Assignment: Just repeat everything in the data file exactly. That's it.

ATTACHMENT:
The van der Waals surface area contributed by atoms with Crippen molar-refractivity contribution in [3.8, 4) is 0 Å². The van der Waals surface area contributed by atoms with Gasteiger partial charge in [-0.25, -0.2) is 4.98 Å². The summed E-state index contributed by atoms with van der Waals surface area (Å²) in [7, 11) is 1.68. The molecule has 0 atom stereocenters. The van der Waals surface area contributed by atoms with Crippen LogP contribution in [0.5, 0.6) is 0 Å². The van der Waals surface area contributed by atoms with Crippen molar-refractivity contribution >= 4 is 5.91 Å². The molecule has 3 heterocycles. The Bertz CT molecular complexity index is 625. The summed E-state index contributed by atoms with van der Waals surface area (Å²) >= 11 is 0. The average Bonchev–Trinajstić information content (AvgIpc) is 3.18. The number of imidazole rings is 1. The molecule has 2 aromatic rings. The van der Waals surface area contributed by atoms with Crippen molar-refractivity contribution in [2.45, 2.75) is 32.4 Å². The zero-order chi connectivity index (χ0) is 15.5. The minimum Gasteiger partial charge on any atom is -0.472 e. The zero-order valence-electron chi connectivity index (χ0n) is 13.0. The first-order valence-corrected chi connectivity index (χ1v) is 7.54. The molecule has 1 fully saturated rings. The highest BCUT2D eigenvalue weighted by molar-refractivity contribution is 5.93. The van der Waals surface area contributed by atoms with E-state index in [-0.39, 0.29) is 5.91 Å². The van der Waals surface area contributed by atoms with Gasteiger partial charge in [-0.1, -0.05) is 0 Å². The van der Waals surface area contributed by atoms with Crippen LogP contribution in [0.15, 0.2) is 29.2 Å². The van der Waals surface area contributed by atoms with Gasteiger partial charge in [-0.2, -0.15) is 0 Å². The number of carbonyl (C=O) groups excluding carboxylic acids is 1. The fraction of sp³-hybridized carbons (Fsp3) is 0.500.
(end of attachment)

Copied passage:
The van der Waals surface area contributed by atoms with Crippen molar-refractivity contribution in [3.8, 4) is 0 Å². The van der Waals surface area contributed by atoms with Gasteiger partial charge in [-0.25, -0.2) is 4.98 Å². The summed E-state index contributed by atoms with van der Waals surface area (Å²) in [7, 11) is 1.68. The molecule has 0 atom stereocenters. The van der Waals surface area contributed by atoms with Crippen LogP contribution in [0.5, 0.6) is 0 Å². The van der Waals surface area contributed by atoms with Crippen molar-refractivity contribution >= 4 is 5.91 Å². The molecule has 3 heterocycles. The Bertz CT molecular complexity index is 625. The summed E-state index contributed by atoms with van der Waals surface area (Å²) >= 11 is 0. The average Bonchev–Trinajstić information content (AvgIpc) is 3.18. The number of imidazole rings is 1. The molecule has 2 aromatic rings. The van der Waals surface area contributed by atoms with Crippen molar-refractivity contribution in [2.45, 2.75) is 32.4 Å². The zero-order chi connectivity index (χ0) is 15.5. The minimum Gasteiger partial charge on any atom is -0.472 e. The zero-order valence-electron chi connectivity index (χ0n) is 13.0. The first-order valence-corrected chi connectivity index (χ1v) is 7.54. The molecule has 1 fully saturated rings. The highest BCUT2D eigenvalue weighted by molar-refractivity contribution is 5.93. The van der Waals surface area contributed by atoms with E-state index in [-0.39, 0.29) is 5.91 Å². The van der Waals surface area contributed by atoms with Gasteiger partial charge in [-0.1, -0.05) is 0 Å². The van der Waals surface area contributed by atoms with Crippen LogP contribution in [0.15, 0.2) is 29.2 Å². The van der Waals surface area contributed by atoms with Gasteiger partial charge in [-0.2, -0.15) is 0 Å². The number of carbonyl (C=O) groups excluding carboxylic acids is 1. The fraction of sp³-hybridized carbons (Fsp3) is 0.500.